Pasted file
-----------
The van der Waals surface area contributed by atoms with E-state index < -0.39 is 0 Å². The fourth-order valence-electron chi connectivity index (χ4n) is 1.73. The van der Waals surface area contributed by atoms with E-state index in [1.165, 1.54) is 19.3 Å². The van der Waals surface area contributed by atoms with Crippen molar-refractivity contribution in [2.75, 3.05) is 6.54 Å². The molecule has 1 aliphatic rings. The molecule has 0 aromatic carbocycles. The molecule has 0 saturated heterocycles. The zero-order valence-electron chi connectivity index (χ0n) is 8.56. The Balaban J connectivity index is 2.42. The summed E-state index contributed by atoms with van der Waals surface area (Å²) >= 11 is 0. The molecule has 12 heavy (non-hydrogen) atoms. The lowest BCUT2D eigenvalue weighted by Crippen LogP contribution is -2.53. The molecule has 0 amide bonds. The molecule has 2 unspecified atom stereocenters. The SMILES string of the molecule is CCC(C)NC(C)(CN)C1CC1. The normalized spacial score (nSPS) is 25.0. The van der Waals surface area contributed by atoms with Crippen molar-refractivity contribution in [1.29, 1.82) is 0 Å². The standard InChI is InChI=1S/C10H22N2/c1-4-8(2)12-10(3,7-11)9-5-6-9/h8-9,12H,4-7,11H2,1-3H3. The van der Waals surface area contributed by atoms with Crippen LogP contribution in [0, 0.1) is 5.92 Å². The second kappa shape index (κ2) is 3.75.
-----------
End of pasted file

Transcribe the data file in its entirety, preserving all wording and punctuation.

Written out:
The van der Waals surface area contributed by atoms with E-state index < -0.39 is 0 Å². The fourth-order valence-electron chi connectivity index (χ4n) is 1.73. The van der Waals surface area contributed by atoms with E-state index in [1.165, 1.54) is 19.3 Å². The van der Waals surface area contributed by atoms with Crippen molar-refractivity contribution in [2.75, 3.05) is 6.54 Å². The molecule has 1 aliphatic rings. The molecule has 0 aromatic carbocycles. The molecule has 0 saturated heterocycles. The zero-order valence-electron chi connectivity index (χ0n) is 8.56. The Balaban J connectivity index is 2.42. The summed E-state index contributed by atoms with van der Waals surface area (Å²) >= 11 is 0. The molecule has 12 heavy (non-hydrogen) atoms. The lowest BCUT2D eigenvalue weighted by Crippen LogP contribution is -2.53. The molecule has 0 amide bonds. The molecule has 2 unspecified atom stereocenters. The SMILES string of the molecule is CCC(C)NC(C)(CN)C1CC1. The normalized spacial score (nSPS) is 25.0. The van der Waals surface area contributed by atoms with Crippen molar-refractivity contribution in [1.29, 1.82) is 0 Å². The standard InChI is InChI=1S/C10H22N2/c1-4-8(2)12-10(3,7-11)9-5-6-9/h8-9,12H,4-7,11H2,1-3H3. The van der Waals surface area contributed by atoms with Crippen LogP contribution in [0, 0.1) is 5.92 Å². The second kappa shape index (κ2) is 3.75.